UPDATE 3-Dutch pull Pfizer vaccine batch after infants die
* 3 deaths in October after Prevenar vaccination
* Cause of deaths to be determined-Dutch health authority
* Suspended batch contains 110,000 doses (Adds details on vaccine)
AMSTERDAM, Nov 5 (Reuters) - Dutch authorities say they have banned use of a batch of Pfizer Inc's (PFE.N) Prevenar, or Prevnar, after three infants died within two weeks of receiving the anti-infection vaccination.
"On average about 5 to 10 deaths are reported annually after babies get vaccines," said a spokeswoman for the Dutch health institute RIVM.
"We now have three cases in a short period; that is unusual, and the reason for suspending the batch."
She said RIVM is investigating the cause of the infants' deaths. Other batches of Prevenar, known as Prevnar in the United States, will continue to be used.
Pfizer spokeswoman Gwen Fisher said preliminary investigations by the company and health authorities had found no link between the vaccinations and the deaths.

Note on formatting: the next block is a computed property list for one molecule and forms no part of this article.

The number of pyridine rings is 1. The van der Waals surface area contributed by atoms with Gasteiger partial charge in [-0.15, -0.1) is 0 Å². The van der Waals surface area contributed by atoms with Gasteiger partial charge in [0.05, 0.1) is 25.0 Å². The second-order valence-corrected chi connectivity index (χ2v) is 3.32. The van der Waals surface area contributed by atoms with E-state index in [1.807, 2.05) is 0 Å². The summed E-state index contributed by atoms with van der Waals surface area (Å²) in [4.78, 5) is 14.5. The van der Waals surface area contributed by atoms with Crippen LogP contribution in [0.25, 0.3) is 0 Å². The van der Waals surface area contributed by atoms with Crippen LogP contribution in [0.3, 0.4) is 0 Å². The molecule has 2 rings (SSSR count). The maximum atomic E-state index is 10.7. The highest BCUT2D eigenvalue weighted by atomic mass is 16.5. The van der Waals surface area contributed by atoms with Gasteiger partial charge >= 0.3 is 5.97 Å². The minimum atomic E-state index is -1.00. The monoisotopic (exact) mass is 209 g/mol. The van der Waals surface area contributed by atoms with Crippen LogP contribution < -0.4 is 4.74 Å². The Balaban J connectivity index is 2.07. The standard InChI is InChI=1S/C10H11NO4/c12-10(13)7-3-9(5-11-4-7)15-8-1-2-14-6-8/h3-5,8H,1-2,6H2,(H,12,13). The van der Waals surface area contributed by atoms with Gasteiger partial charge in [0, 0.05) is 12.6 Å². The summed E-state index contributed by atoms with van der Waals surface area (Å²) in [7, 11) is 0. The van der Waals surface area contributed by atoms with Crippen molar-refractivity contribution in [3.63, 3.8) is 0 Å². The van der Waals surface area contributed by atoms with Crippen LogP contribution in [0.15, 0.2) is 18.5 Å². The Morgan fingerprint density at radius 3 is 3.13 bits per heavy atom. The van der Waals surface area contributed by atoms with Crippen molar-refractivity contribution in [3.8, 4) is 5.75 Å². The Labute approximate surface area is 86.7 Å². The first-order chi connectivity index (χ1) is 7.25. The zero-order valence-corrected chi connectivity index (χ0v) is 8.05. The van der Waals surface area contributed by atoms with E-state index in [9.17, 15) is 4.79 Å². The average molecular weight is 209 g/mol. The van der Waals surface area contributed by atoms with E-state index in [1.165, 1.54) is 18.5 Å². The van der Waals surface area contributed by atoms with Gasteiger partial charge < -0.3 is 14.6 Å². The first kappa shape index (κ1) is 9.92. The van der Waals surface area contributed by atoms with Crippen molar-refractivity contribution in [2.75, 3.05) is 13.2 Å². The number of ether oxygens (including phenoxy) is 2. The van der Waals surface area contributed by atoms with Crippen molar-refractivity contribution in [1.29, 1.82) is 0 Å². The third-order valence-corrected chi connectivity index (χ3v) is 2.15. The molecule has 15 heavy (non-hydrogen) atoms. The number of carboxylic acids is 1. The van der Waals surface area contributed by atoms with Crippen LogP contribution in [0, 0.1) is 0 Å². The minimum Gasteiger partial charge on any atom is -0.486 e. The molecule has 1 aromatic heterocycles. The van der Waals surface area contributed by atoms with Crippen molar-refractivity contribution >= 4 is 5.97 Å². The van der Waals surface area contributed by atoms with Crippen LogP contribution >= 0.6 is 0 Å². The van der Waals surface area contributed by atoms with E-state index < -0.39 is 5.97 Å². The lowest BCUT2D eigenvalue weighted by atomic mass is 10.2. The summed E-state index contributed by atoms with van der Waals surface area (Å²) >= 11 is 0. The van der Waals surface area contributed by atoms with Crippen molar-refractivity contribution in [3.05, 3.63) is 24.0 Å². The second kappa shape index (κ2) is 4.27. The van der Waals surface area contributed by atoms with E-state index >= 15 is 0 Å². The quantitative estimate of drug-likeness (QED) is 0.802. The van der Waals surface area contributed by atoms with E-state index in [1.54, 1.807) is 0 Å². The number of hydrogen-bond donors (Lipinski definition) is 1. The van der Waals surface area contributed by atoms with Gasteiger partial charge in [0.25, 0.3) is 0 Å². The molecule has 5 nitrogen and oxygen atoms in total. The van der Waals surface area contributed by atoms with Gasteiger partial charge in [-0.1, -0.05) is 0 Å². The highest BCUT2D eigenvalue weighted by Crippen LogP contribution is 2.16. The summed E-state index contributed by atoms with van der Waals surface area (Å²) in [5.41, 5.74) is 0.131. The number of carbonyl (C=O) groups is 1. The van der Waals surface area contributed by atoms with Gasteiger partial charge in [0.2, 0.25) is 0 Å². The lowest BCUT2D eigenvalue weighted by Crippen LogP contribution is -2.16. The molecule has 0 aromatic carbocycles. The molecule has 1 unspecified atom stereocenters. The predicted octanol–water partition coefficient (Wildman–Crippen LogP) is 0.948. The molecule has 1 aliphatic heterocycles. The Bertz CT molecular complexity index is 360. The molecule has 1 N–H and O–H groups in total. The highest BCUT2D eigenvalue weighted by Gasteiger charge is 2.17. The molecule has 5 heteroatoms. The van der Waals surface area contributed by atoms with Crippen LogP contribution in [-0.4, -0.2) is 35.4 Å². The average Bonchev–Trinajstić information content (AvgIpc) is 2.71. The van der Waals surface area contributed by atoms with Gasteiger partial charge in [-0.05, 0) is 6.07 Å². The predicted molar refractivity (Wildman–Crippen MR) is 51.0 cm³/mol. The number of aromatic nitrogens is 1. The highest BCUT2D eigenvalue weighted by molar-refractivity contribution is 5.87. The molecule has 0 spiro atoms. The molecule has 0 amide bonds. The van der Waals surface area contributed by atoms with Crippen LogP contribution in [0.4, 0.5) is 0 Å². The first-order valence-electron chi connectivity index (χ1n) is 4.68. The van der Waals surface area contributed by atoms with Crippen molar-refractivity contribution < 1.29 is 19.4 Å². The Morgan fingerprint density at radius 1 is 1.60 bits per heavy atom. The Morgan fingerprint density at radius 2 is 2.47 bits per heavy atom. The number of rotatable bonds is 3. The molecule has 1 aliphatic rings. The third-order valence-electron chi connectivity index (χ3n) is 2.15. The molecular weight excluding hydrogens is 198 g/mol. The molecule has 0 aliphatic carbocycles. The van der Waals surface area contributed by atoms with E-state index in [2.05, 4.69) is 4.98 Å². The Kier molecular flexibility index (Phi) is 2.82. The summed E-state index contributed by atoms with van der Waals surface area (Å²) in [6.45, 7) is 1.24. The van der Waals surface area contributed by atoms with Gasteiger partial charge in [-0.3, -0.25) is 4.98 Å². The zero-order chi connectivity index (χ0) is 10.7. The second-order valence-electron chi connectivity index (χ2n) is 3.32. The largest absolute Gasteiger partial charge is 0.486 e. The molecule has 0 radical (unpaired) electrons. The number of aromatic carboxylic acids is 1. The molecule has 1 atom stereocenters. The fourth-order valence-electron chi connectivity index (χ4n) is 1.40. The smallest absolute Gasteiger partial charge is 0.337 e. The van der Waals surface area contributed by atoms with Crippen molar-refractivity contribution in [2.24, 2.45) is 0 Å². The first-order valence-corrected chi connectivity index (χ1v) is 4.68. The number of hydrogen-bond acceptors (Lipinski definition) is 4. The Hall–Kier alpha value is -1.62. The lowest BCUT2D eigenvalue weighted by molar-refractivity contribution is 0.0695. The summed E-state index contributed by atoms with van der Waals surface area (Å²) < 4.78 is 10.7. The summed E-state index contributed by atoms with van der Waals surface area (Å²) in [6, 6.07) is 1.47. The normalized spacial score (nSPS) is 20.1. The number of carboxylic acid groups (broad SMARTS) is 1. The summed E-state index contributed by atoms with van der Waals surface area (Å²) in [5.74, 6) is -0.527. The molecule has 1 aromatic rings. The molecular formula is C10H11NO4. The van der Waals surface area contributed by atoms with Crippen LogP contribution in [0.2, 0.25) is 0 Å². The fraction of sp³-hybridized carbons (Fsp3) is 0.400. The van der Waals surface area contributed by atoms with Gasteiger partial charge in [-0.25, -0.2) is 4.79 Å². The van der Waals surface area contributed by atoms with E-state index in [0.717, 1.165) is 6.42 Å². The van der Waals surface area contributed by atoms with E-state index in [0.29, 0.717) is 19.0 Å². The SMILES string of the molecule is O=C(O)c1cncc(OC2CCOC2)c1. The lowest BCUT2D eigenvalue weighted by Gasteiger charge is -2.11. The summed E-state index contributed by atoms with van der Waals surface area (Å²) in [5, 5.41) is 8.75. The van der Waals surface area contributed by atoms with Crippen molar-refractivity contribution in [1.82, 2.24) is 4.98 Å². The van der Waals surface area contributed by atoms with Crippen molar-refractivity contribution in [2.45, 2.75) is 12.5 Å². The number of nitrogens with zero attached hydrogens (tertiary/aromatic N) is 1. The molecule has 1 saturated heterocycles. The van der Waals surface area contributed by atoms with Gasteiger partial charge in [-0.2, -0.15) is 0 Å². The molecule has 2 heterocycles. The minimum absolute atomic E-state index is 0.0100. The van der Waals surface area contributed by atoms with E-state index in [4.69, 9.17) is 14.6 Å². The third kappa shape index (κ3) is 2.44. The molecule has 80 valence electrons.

She said the company initiated the "quarantine" of the batch, which she said contained 110,000 doses of Prevenar, used to prevent pneumonia and related infections.
Fisher said the three infants also received two unrelated other vaccines as part of routine immunizations.
No other Prevenar batches were suspended, and infants in the Netherlands will continue to be vaccinated with it as part of routine immunization, she added.
A spokesman for the European Medicines Agency in London said its officials are working with the Dutch authorities to find out whether there were any safety issues with the vaccine batch.
The vaccine is one of the most widely used in the world and generated sales for U.S. drugmaker Wyeth of $2.7 billion in 2008.
Wyeth, which has just been acquired by U.S. rival Pfizer, had asked for the suspension of batch D66977 of Prevenar, RIVM said in a statement.
Pfizer is awaiting U.S. approval of a new form of the vaccine, called Prevnar 13, that would protect against additional strains of a bacterium called streptococcus pneumoniae that can cause an array of diseases, ranging from ear infections to pneumonia and meningitis.
Pfizer hopes to eventually seek approval of Prevnar 13 for adults, a new market that could ensure continued strong sales growth of the Prevnar franchise for years to come.
In late New York Stock Exchange trading, Pfizer shares were up 7 cents to $17.00. (Reporting by Gilbert Kreijger, with additional reporting by Ben Hirschler in London and Ransdell Pierson in New York; editing by Simon Jessop, David Cowell and Gerald E. McCormick)
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